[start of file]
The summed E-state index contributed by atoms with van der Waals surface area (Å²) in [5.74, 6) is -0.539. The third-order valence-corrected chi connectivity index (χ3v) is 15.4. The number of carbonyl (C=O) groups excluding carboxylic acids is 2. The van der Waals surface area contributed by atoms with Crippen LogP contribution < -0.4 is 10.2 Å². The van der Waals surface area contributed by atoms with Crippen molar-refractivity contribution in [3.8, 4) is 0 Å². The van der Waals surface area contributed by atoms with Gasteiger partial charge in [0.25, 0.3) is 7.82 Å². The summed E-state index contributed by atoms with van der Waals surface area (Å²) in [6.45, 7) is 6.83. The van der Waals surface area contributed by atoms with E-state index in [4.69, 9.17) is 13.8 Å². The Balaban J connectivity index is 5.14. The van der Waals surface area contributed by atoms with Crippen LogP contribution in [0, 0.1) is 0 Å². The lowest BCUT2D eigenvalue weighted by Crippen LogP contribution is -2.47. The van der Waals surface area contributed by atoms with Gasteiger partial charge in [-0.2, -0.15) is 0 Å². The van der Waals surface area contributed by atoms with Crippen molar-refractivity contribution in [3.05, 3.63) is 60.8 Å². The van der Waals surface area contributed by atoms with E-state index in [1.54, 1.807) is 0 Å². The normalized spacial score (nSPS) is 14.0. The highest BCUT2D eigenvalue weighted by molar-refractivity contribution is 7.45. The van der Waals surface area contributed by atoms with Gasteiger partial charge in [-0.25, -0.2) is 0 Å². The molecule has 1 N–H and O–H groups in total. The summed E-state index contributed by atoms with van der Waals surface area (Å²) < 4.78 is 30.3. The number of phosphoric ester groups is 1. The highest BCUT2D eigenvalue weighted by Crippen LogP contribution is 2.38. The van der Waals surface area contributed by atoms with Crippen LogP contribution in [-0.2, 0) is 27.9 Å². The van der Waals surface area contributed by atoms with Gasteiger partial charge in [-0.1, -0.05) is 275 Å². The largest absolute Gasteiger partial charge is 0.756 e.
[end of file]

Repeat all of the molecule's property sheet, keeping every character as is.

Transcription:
The summed E-state index contributed by atoms with van der Waals surface area (Å²) in [5.74, 6) is -0.539. The third-order valence-corrected chi connectivity index (χ3v) is 15.4. The number of carbonyl (C=O) groups excluding carboxylic acids is 2. The van der Waals surface area contributed by atoms with Crippen LogP contribution < -0.4 is 10.2 Å². The van der Waals surface area contributed by atoms with Crippen molar-refractivity contribution in [3.8, 4) is 0 Å². The van der Waals surface area contributed by atoms with Gasteiger partial charge in [0.25, 0.3) is 7.82 Å². The summed E-state index contributed by atoms with van der Waals surface area (Å²) in [6.45, 7) is 6.83. The van der Waals surface area contributed by atoms with E-state index in [4.69, 9.17) is 13.8 Å². The Balaban J connectivity index is 5.14. The van der Waals surface area contributed by atoms with Crippen LogP contribution in [0, 0.1) is 0 Å². The lowest BCUT2D eigenvalue weighted by Crippen LogP contribution is -2.47. The van der Waals surface area contributed by atoms with Gasteiger partial charge in [-0.2, -0.15) is 0 Å². The van der Waals surface area contributed by atoms with Crippen molar-refractivity contribution in [3.05, 3.63) is 60.8 Å². The van der Waals surface area contributed by atoms with E-state index in [1.54, 1.807) is 0 Å². The normalized spacial score (nSPS) is 14.0. The highest BCUT2D eigenvalue weighted by molar-refractivity contribution is 7.45. The van der Waals surface area contributed by atoms with Gasteiger partial charge in [-0.25, -0.2) is 0 Å². The molecule has 1 N–H and O–H groups in total. The summed E-state index contributed by atoms with van der Waals surface area (Å²) < 4.78 is 30.3. The number of phosphoric ester groups is 1. The highest BCUT2D eigenvalue weighted by Crippen LogP contribution is 2.38. The van der Waals surface area contributed by atoms with Crippen LogP contribution in [-0.2, 0) is 27.9 Å². The van der Waals surface area contributed by atoms with Gasteiger partial charge in [-0.1, -0.05) is 275 Å². The largest absolute Gasteiger partial charge is 0.756 e.